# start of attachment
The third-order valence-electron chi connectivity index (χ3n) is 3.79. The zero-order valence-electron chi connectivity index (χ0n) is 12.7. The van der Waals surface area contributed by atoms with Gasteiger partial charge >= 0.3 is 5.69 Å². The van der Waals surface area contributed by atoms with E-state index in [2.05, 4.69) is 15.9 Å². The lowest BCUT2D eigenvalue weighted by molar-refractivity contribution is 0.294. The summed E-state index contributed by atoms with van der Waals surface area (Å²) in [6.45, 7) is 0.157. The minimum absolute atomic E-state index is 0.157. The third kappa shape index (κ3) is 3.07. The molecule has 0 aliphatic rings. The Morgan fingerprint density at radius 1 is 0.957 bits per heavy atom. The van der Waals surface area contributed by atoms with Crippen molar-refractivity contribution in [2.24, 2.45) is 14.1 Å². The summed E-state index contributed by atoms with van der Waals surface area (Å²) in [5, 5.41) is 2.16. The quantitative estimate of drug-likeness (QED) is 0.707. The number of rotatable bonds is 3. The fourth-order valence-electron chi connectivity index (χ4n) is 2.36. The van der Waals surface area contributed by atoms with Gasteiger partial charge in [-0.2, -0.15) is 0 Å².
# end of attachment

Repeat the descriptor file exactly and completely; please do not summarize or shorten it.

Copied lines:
The third-order valence-electron chi connectivity index (χ3n) is 3.79. The zero-order valence-electron chi connectivity index (χ0n) is 12.7. The van der Waals surface area contributed by atoms with Gasteiger partial charge >= 0.3 is 5.69 Å². The van der Waals surface area contributed by atoms with E-state index in [2.05, 4.69) is 15.9 Å². The lowest BCUT2D eigenvalue weighted by molar-refractivity contribution is 0.294. The summed E-state index contributed by atoms with van der Waals surface area (Å²) in [6.45, 7) is 0.157. The minimum absolute atomic E-state index is 0.157. The third kappa shape index (κ3) is 3.07. The molecule has 0 aliphatic rings. The Morgan fingerprint density at radius 1 is 0.957 bits per heavy atom. The van der Waals surface area contributed by atoms with Crippen molar-refractivity contribution in [2.24, 2.45) is 14.1 Å². The summed E-state index contributed by atoms with van der Waals surface area (Å²) in [5, 5.41) is 2.16. The quantitative estimate of drug-likeness (QED) is 0.707. The number of rotatable bonds is 3. The fourth-order valence-electron chi connectivity index (χ4n) is 2.36. The van der Waals surface area contributed by atoms with Gasteiger partial charge in [-0.2, -0.15) is 0 Å².